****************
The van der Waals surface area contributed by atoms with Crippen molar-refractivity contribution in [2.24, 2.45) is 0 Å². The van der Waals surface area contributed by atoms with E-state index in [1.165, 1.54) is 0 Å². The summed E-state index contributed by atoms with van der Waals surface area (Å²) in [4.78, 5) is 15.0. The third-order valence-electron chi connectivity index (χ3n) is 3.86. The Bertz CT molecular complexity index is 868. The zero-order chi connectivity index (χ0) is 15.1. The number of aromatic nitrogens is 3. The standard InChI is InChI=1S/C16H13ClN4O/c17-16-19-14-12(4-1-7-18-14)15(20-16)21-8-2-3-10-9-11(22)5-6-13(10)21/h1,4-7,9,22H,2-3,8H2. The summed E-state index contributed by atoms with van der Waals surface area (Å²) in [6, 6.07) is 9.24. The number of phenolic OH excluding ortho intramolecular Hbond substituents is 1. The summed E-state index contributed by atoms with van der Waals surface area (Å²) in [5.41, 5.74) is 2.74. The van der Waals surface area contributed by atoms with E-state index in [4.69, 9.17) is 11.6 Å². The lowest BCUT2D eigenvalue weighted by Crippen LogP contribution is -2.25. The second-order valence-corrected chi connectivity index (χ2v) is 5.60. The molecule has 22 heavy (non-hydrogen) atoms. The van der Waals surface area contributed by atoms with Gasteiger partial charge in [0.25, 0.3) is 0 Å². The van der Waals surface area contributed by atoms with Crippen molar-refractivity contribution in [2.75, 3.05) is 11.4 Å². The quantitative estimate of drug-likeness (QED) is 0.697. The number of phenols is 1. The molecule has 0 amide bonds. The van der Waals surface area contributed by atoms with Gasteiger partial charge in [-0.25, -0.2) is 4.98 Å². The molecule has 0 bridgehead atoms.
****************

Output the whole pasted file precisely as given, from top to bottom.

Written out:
The van der Waals surface area contributed by atoms with Crippen molar-refractivity contribution in [2.24, 2.45) is 0 Å². The van der Waals surface area contributed by atoms with E-state index in [1.165, 1.54) is 0 Å². The summed E-state index contributed by atoms with van der Waals surface area (Å²) in [4.78, 5) is 15.0. The third-order valence-electron chi connectivity index (χ3n) is 3.86. The Bertz CT molecular complexity index is 868. The zero-order chi connectivity index (χ0) is 15.1. The number of aromatic nitrogens is 3. The standard InChI is InChI=1S/C16H13ClN4O/c17-16-19-14-12(4-1-7-18-14)15(20-16)21-8-2-3-10-9-11(22)5-6-13(10)21/h1,4-7,9,22H,2-3,8H2. The summed E-state index contributed by atoms with van der Waals surface area (Å²) in [6, 6.07) is 9.24. The number of phenolic OH excluding ortho intramolecular Hbond substituents is 1. The summed E-state index contributed by atoms with van der Waals surface area (Å²) in [5.41, 5.74) is 2.74. The van der Waals surface area contributed by atoms with E-state index in [4.69, 9.17) is 11.6 Å². The lowest BCUT2D eigenvalue weighted by Crippen LogP contribution is -2.25. The second-order valence-corrected chi connectivity index (χ2v) is 5.60. The molecule has 22 heavy (non-hydrogen) atoms. The van der Waals surface area contributed by atoms with Gasteiger partial charge in [0.25, 0.3) is 0 Å². The van der Waals surface area contributed by atoms with Crippen molar-refractivity contribution in [2.75, 3.05) is 11.4 Å². The quantitative estimate of drug-likeness (QED) is 0.697. The number of phenols is 1. The molecule has 0 amide bonds. The van der Waals surface area contributed by atoms with Gasteiger partial charge in [-0.25, -0.2) is 4.98 Å². The molecule has 0 bridgehead atoms.